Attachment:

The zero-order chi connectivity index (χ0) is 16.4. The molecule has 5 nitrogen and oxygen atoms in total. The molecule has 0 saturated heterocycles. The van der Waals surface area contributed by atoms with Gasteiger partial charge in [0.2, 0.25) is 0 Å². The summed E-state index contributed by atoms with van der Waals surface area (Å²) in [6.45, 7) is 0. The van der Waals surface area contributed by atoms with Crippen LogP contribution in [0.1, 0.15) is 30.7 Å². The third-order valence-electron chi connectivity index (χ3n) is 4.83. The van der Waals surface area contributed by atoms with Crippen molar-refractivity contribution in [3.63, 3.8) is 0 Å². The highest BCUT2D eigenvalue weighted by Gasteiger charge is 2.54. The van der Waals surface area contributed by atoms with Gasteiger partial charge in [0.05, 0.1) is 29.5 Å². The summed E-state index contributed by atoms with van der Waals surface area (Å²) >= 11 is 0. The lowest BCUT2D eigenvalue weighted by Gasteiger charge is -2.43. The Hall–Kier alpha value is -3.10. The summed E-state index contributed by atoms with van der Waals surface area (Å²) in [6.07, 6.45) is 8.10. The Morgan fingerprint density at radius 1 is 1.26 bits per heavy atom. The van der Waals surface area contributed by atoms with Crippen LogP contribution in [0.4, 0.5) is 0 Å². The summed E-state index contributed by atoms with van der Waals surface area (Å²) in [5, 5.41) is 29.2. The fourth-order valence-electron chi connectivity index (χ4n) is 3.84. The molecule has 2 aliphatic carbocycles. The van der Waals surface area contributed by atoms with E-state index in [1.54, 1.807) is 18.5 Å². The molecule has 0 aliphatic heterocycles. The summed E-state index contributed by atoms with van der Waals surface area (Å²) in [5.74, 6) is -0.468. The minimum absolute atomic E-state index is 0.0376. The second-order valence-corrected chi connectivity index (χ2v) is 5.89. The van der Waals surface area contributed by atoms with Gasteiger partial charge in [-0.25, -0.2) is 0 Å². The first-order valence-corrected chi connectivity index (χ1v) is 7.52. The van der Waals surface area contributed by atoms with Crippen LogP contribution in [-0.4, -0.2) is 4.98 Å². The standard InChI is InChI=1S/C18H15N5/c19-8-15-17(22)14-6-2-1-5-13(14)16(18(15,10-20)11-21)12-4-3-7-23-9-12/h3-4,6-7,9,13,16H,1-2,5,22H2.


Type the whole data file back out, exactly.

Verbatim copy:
The zero-order chi connectivity index (χ0) is 16.4. The molecule has 5 nitrogen and oxygen atoms in total. The molecule has 0 saturated heterocycles. The van der Waals surface area contributed by atoms with Gasteiger partial charge in [0.2, 0.25) is 0 Å². The summed E-state index contributed by atoms with van der Waals surface area (Å²) in [6.45, 7) is 0. The van der Waals surface area contributed by atoms with Crippen LogP contribution in [0.1, 0.15) is 30.7 Å². The third-order valence-electron chi connectivity index (χ3n) is 4.83. The van der Waals surface area contributed by atoms with Crippen molar-refractivity contribution in [3.63, 3.8) is 0 Å². The highest BCUT2D eigenvalue weighted by Gasteiger charge is 2.54. The van der Waals surface area contributed by atoms with Gasteiger partial charge in [0.05, 0.1) is 29.5 Å². The summed E-state index contributed by atoms with van der Waals surface area (Å²) >= 11 is 0. The lowest BCUT2D eigenvalue weighted by Gasteiger charge is -2.43. The Hall–Kier alpha value is -3.10. The summed E-state index contributed by atoms with van der Waals surface area (Å²) in [6.07, 6.45) is 8.10. The Morgan fingerprint density at radius 1 is 1.26 bits per heavy atom. The van der Waals surface area contributed by atoms with Crippen LogP contribution in [0.4, 0.5) is 0 Å². The summed E-state index contributed by atoms with van der Waals surface area (Å²) in [5, 5.41) is 29.2. The fourth-order valence-electron chi connectivity index (χ4n) is 3.84. The molecule has 2 aliphatic carbocycles. The van der Waals surface area contributed by atoms with E-state index in [1.54, 1.807) is 18.5 Å². The molecule has 0 aliphatic heterocycles. The summed E-state index contributed by atoms with van der Waals surface area (Å²) in [5.74, 6) is -0.468. The minimum absolute atomic E-state index is 0.0376. The second-order valence-corrected chi connectivity index (χ2v) is 5.89. The van der Waals surface area contributed by atoms with Gasteiger partial charge in [-0.25, -0.2) is 0 Å². The first-order valence-corrected chi connectivity index (χ1v) is 7.52. The van der Waals surface area contributed by atoms with Crippen LogP contribution in [-0.4, -0.2) is 4.98 Å². The standard InChI is InChI=1S/C18H15N5/c19-8-15-17(22)14-6-2-1-5-13(14)16(18(15,10-20)11-21)12-4-3-7-23-9-12/h3-4,6-7,9,13,16H,1-2,5,22H2.